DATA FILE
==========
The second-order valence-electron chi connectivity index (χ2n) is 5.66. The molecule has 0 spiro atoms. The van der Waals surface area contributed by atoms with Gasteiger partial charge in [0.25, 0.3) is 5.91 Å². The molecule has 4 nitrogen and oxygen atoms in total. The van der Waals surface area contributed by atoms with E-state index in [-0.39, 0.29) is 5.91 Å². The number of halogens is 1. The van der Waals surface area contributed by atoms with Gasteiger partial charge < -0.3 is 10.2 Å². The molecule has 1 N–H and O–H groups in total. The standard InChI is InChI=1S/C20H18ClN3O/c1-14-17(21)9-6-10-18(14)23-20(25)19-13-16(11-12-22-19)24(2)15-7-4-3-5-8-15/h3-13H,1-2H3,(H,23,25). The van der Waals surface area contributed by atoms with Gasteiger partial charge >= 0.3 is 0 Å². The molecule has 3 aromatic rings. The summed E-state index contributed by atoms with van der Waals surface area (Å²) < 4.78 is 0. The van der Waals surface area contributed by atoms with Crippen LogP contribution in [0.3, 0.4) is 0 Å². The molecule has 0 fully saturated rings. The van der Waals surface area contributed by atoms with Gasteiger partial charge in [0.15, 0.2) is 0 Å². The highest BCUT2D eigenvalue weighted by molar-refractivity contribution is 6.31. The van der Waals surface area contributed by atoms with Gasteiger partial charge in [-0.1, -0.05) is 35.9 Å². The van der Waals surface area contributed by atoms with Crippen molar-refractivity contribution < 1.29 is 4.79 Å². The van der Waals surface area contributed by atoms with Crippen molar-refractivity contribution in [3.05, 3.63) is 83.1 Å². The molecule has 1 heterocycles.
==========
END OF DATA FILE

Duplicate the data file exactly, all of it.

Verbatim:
The second-order valence-electron chi connectivity index (χ2n) is 5.66. The molecule has 0 spiro atoms. The van der Waals surface area contributed by atoms with Gasteiger partial charge in [0.25, 0.3) is 5.91 Å². The molecule has 4 nitrogen and oxygen atoms in total. The van der Waals surface area contributed by atoms with E-state index in [-0.39, 0.29) is 5.91 Å². The number of halogens is 1. The van der Waals surface area contributed by atoms with Gasteiger partial charge < -0.3 is 10.2 Å². The molecule has 1 N–H and O–H groups in total. The standard InChI is InChI=1S/C20H18ClN3O/c1-14-17(21)9-6-10-18(14)23-20(25)19-13-16(11-12-22-19)24(2)15-7-4-3-5-8-15/h3-13H,1-2H3,(H,23,25). The van der Waals surface area contributed by atoms with Gasteiger partial charge >= 0.3 is 0 Å². The molecule has 3 aromatic rings. The summed E-state index contributed by atoms with van der Waals surface area (Å²) < 4.78 is 0. The van der Waals surface area contributed by atoms with Crippen LogP contribution in [0.3, 0.4) is 0 Å². The molecule has 0 fully saturated rings. The van der Waals surface area contributed by atoms with Gasteiger partial charge in [0.15, 0.2) is 0 Å². The highest BCUT2D eigenvalue weighted by molar-refractivity contribution is 6.31. The van der Waals surface area contributed by atoms with Gasteiger partial charge in [-0.1, -0.05) is 35.9 Å². The van der Waals surface area contributed by atoms with Crippen molar-refractivity contribution < 1.29 is 4.79 Å². The van der Waals surface area contributed by atoms with Crippen molar-refractivity contribution in [3.05, 3.63) is 83.1 Å². The molecule has 1 heterocycles.